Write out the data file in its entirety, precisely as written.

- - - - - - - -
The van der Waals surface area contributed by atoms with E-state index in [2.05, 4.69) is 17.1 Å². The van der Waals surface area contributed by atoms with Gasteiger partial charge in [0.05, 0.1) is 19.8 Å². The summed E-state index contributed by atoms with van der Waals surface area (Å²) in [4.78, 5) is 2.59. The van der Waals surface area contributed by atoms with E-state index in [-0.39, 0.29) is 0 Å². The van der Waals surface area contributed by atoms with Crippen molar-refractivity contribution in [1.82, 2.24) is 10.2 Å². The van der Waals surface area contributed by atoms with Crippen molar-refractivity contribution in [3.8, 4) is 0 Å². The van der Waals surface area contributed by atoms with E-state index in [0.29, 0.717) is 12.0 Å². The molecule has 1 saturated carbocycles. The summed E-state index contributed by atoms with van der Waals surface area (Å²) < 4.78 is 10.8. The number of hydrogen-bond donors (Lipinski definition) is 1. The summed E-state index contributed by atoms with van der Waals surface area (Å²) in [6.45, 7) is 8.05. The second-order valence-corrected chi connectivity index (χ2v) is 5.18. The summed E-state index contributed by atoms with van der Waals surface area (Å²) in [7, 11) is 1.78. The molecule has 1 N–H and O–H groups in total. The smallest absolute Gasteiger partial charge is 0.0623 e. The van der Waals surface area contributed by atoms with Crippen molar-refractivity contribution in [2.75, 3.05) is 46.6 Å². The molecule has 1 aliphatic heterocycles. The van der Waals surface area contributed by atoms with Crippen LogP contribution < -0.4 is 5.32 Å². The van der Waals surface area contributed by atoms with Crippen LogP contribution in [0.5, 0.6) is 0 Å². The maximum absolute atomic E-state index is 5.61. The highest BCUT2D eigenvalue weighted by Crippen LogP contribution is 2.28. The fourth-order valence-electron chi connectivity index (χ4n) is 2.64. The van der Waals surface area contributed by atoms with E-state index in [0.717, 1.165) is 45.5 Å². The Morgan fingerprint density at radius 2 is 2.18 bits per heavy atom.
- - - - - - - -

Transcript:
The van der Waals surface area contributed by atoms with E-state index in [2.05, 4.69) is 17.1 Å². The van der Waals surface area contributed by atoms with Gasteiger partial charge in [0.05, 0.1) is 19.8 Å². The summed E-state index contributed by atoms with van der Waals surface area (Å²) in [4.78, 5) is 2.59. The van der Waals surface area contributed by atoms with E-state index in [-0.39, 0.29) is 0 Å². The van der Waals surface area contributed by atoms with Crippen molar-refractivity contribution in [1.82, 2.24) is 10.2 Å². The van der Waals surface area contributed by atoms with Crippen molar-refractivity contribution in [3.8, 4) is 0 Å². The van der Waals surface area contributed by atoms with E-state index in [0.29, 0.717) is 12.0 Å². The molecule has 1 saturated carbocycles. The summed E-state index contributed by atoms with van der Waals surface area (Å²) < 4.78 is 10.8. The number of hydrogen-bond donors (Lipinski definition) is 1. The summed E-state index contributed by atoms with van der Waals surface area (Å²) in [6.45, 7) is 8.05. The second-order valence-corrected chi connectivity index (χ2v) is 5.18. The summed E-state index contributed by atoms with van der Waals surface area (Å²) in [7, 11) is 1.78. The molecule has 1 N–H and O–H groups in total. The smallest absolute Gasteiger partial charge is 0.0623 e. The van der Waals surface area contributed by atoms with Crippen molar-refractivity contribution in [2.75, 3.05) is 46.6 Å². The molecule has 1 aliphatic heterocycles. The van der Waals surface area contributed by atoms with Crippen LogP contribution < -0.4 is 5.32 Å². The van der Waals surface area contributed by atoms with Crippen LogP contribution in [0.5, 0.6) is 0 Å². The maximum absolute atomic E-state index is 5.61. The highest BCUT2D eigenvalue weighted by Crippen LogP contribution is 2.28. The fourth-order valence-electron chi connectivity index (χ4n) is 2.64. The van der Waals surface area contributed by atoms with E-state index in [0.717, 1.165) is 45.5 Å². The Morgan fingerprint density at radius 2 is 2.18 bits per heavy atom.